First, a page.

An implicit memory of errors limits human sensorimotor adaptation

Scott T. Albert, Jihoon Jang, Hannah R. Sheahan, Lonneke Teunissen, Koenraad Vandevoorde, David J. Herzfeld, Reza Shadmehr

Research output: Contribution to journalArticlepeer-review

Abstract

During extended motor adaptation, learning appears to saturate despite persistence of residual errors. This adaptation limit is not fixed but varies with perturbation variance; when variance is high, residual errors become larger. These changes in total adaptation could relate to either implicit or explicit learning systems. Here, we found that when adaptation relied solely on the explicit system, residual errors disappeared and learning was unaltered by perturbation variability. In contrast, when learning depended entirely, or in part, on implicit learning, residual errors reappeared. Total implicit adaptation decreased in the high-variance environment due to changes in error sensitivity, not in forgetting. These observations suggest a model in which the implicit system becomes more sensitive to errors when they occur in a consistent direction. Thus, residual errors in motor adaptation are at least in part caused by an implicit learning system that modulates its error sensitivity in response to the consistency of past errors.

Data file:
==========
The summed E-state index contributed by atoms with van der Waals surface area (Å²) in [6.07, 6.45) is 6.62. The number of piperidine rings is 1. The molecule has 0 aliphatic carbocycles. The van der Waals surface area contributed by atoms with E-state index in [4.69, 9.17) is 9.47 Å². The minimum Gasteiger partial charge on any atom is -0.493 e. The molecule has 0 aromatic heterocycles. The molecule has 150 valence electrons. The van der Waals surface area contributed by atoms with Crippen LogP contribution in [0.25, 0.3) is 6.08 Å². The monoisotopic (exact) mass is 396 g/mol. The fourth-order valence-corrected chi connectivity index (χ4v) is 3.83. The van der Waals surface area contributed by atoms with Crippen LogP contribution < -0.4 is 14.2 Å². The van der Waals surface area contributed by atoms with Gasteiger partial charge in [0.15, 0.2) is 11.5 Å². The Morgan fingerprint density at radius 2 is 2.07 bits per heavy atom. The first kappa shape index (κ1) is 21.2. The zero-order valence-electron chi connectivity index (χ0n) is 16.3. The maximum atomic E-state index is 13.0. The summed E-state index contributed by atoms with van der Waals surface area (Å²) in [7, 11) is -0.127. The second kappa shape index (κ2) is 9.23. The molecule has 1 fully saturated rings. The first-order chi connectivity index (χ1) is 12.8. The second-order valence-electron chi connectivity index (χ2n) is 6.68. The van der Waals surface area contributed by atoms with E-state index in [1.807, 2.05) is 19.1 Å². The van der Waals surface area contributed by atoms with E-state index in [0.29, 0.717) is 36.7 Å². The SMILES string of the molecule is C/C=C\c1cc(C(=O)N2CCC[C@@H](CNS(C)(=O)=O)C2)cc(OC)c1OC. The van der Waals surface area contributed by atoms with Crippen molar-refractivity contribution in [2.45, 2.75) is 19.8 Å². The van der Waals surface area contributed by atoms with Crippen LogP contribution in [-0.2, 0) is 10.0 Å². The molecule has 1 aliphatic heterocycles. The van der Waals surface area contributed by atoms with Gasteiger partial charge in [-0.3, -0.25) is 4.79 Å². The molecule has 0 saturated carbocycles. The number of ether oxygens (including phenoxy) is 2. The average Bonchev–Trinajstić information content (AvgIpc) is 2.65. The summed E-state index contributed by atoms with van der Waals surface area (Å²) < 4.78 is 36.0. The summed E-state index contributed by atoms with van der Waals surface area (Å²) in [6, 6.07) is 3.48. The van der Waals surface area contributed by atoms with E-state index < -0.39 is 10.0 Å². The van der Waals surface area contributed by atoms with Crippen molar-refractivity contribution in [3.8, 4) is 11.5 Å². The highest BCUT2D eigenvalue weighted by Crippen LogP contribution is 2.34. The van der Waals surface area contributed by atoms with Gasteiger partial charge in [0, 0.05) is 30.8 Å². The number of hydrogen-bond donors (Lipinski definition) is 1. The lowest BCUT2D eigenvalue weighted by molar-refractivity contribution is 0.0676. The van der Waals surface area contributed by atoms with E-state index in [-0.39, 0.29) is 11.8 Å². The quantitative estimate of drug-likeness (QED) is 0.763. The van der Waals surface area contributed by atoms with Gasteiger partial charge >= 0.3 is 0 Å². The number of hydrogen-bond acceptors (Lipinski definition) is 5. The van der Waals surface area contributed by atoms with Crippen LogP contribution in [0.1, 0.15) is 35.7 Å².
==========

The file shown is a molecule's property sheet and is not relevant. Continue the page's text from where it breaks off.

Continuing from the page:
Original languageEnglish (US)
JournalNature Human Behaviour
DOIs
StateAccepted/In press - 2021

ASJC Scopus subject areas

  • Social Psychology
  • Experimental and Cognitive Psychology
  • Behavioral Neuroscience

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